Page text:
The pub (and city and country) with no beer…

A sign on a supermarket shelf telling customers that the sale of alcohol is banned for the day

Alcohol aisle in the Puerto Varas supermarket on the day of the alcohol ban – the covered all the shelves with shade cloth!

17 November – Day 118

Valdivia, Chile to Puerto Varas, Chile
Distance: 220kms

Today is election day in Chile and, in a very familiar sight, people are streaming into local schools to cast their (voluntary) vote. In a few of the cities we drove through, the police had closed streets around schools to cars and there were people walking everywhere. I didn’t see hoards of volunteers handing out ‘how to vote’ cards though – maybe they don’t do that here?

We started the day with a leisurely walk along the river into town for coffee. The sea lions from yesterday had moved upstream about 500m and were hanging about right outside the fish market.. not surprising really, given the guts etc being chucked by fishmongers into the water – and in some cases, right into a sea lion’s mouth! It was very entertaining to watch.

There’s a famous brewery in town, Kunstmann, and we’d planned on doing a brewery tour followed by lunch in the (apparently) excellent restaurant there. What we hadn’t planned on was the fact that it’s illegal to sell or serve alcohol in Chile on election day. Seriously. The ban applies nationwide, for the full 24 hours and appeared to be strictly followed… at the brewery, we were advised that we could still do the tour if we wanted to, however they would only be offering alcohol-free beer as a part of the tasting (not withstanding Adrian’s pleas for just a little taste of the other stuff!). We were also welcome to order a beer flight in the restaurant, however we would only get alcohol-free beer. So disappointing! And yet somehow hilarious…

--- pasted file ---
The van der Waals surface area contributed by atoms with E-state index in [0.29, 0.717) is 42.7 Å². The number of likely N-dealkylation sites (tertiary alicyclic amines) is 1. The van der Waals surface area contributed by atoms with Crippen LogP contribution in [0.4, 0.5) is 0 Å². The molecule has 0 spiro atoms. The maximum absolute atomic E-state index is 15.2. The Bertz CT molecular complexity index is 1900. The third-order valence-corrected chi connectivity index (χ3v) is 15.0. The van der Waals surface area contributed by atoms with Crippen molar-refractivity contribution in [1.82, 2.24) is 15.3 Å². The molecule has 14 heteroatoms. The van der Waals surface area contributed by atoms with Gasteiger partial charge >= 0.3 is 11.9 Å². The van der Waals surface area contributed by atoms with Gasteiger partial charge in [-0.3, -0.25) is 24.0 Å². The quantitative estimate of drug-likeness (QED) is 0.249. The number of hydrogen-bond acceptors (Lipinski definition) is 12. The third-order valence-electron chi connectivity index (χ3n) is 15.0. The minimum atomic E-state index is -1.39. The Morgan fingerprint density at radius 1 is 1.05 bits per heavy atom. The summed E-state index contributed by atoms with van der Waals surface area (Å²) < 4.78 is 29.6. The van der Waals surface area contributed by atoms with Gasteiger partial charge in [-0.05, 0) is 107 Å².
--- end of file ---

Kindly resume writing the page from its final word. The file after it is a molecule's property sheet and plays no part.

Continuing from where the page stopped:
Adrian standing outside the Kunstmann brewery

Adrian standing outside the Kunstmann brewery

Later on, once we’d reached Puerto Varas, there were a few more examples of how seriously the ban is taken: the restaurant we ate in for dinner had big signs in their window saying ‘we’re not serving alcohol today,’ and in a local supermarket, they’d actually draped shade cloth over the shelves in the alcohol aisle and plastered it with big signs.

We’re in a part of the Chilean Lakes District that is famous for looking (and being) like Bavaria in Germany. I’m not sure I agree. There were other towns further north that definitely reminded me of Switzerland or southern Germany, but not where we are now. The only German-eske thing that happened was when I walked into a hostel to check their rooms and prices, the first question the woman asked me was ‘do you speak German?’

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